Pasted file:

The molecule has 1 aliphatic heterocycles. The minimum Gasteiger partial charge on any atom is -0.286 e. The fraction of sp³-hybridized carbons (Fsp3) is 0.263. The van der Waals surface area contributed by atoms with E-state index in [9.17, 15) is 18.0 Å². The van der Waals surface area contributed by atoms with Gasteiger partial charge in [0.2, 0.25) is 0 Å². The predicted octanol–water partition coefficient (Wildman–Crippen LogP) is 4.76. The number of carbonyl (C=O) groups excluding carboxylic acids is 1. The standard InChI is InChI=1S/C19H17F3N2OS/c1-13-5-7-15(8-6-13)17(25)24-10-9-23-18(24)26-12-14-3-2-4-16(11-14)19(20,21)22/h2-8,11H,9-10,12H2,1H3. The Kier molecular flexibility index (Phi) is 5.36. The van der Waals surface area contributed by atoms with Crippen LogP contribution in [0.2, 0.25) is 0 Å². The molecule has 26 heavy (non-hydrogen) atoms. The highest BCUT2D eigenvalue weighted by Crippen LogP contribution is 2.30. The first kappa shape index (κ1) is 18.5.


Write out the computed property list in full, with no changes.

The molecule has 1 aliphatic heterocycles. The minimum Gasteiger partial charge on any atom is -0.286 e. The fraction of sp³-hybridized carbons (Fsp3) is 0.263. The van der Waals surface area contributed by atoms with E-state index in [9.17, 15) is 18.0 Å². The van der Waals surface area contributed by atoms with Gasteiger partial charge in [0.2, 0.25) is 0 Å². The predicted octanol–water partition coefficient (Wildman–Crippen LogP) is 4.76. The number of carbonyl (C=O) groups excluding carboxylic acids is 1. The standard InChI is InChI=1S/C19H17F3N2OS/c1-13-5-7-15(8-6-13)17(25)24-10-9-23-18(24)26-12-14-3-2-4-16(11-14)19(20,21)22/h2-8,11H,9-10,12H2,1H3. The Kier molecular flexibility index (Phi) is 5.36. The van der Waals surface area contributed by atoms with Crippen LogP contribution in [0.2, 0.25) is 0 Å². The molecule has 26 heavy (non-hydrogen) atoms. The highest BCUT2D eigenvalue weighted by Crippen LogP contribution is 2.30. The first kappa shape index (κ1) is 18.5.